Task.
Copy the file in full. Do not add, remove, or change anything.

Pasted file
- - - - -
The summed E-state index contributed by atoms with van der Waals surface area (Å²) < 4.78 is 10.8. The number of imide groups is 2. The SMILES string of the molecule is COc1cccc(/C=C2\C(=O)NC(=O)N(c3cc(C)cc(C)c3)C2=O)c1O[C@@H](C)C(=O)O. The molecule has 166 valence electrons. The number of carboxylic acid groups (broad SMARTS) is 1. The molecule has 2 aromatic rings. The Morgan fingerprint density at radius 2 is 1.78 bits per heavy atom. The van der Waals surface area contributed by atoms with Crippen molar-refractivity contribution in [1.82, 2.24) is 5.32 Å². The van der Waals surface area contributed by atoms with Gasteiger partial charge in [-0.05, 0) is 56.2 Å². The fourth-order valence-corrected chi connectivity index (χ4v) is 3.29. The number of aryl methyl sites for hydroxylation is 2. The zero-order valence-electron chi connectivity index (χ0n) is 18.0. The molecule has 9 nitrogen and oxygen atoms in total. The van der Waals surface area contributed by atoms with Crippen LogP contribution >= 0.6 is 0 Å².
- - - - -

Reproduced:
The summed E-state index contributed by atoms with van der Waals surface area (Å²) < 4.78 is 10.8. The number of imide groups is 2. The SMILES string of the molecule is COc1cccc(/C=C2\C(=O)NC(=O)N(c3cc(C)cc(C)c3)C2=O)c1O[C@@H](C)C(=O)O. The molecule has 166 valence electrons. The number of carboxylic acid groups (broad SMARTS) is 1. The molecule has 2 aromatic rings. The Morgan fingerprint density at radius 2 is 1.78 bits per heavy atom. The van der Waals surface area contributed by atoms with Crippen molar-refractivity contribution in [1.82, 2.24) is 5.32 Å². The van der Waals surface area contributed by atoms with Gasteiger partial charge in [-0.05, 0) is 56.2 Å². The fourth-order valence-corrected chi connectivity index (χ4v) is 3.29. The number of aryl methyl sites for hydroxylation is 2. The zero-order valence-electron chi connectivity index (χ0n) is 18.0. The molecule has 9 nitrogen and oxygen atoms in total. The van der Waals surface area contributed by atoms with Crippen LogP contribution >= 0.6 is 0 Å².